Go ahead and hate

In this past week's #FridayFlash, "A Level-Headed Man", as well as in "Third Shift at McSweeny's" and (to a lesser extent) in "The Death of Lee Harvey Oswald", I gave the reader characters that were supposed to be objects of irritation and dislike, if not actual hate.

By contrast, in "Nearer Comes the Moon", the main character was intended to be sympathetic.

I think I'm having better results writing villains than heroes in these. Is this because it's easier to throw flaws into high relief, or because I'm more familiar with human failings and frailties than with nobility and grace? Deeply flawed bad guys have always struck me as much more interesting, because they seem to lead more active and challenging lives.

Still, you can't have any dynamic tension if it's all bad guys all the time; there would be nothing for them to act in opposition to. Therefore, the challenge for next week will be to create a character that you will like, one you will root for.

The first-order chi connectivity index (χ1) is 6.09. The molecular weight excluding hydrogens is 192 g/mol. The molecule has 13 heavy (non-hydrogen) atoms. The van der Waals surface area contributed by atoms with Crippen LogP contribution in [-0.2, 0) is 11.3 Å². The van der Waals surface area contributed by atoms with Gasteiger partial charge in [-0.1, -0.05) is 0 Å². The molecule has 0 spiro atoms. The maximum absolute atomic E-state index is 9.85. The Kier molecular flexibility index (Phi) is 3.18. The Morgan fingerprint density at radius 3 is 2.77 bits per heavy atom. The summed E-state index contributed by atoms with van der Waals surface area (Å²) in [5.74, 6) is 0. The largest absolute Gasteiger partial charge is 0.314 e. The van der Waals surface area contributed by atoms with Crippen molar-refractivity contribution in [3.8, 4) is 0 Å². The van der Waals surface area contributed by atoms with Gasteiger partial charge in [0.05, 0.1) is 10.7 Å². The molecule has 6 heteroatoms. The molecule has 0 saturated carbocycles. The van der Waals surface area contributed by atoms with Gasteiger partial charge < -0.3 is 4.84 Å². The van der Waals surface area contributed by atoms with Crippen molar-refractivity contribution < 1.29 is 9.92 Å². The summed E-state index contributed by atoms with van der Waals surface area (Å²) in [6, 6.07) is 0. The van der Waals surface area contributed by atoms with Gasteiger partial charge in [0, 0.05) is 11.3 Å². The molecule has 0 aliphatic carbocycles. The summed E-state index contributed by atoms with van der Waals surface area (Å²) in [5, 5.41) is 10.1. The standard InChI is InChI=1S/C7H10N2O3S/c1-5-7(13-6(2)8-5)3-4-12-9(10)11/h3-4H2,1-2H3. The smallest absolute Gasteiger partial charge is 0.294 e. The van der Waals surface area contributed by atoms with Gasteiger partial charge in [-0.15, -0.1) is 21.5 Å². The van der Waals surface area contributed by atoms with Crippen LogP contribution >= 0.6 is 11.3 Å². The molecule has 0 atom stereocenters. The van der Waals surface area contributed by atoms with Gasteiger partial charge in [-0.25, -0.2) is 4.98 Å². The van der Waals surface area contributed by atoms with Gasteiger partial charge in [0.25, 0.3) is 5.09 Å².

As I sit here at this moment, this seems like a more daunting authorial challenge than writing a stimulating yet believable sex scene. (That will come at some point in the future.)


  1. *ducks head in case of shoe throwing incident* I loved the character in Nearer Comes the Moon. I thought that was your best FF so far!

    Anyhoo, writing 'stimulating' sex scenes scare the jejesus out of me, not in the least because my mum might read it! LOL. Good luck with this week's effort.

  2. I liked that guy, too. If I had a plot for him to act within, he'd go pretty far. Lots of inner demons in that one.

    In my first (very crappy) novel, I wrote a rape scene. My mom read the book, and came away with a real antipathy for the rapist, but didn't come away thinking any the less of me.

    I think.


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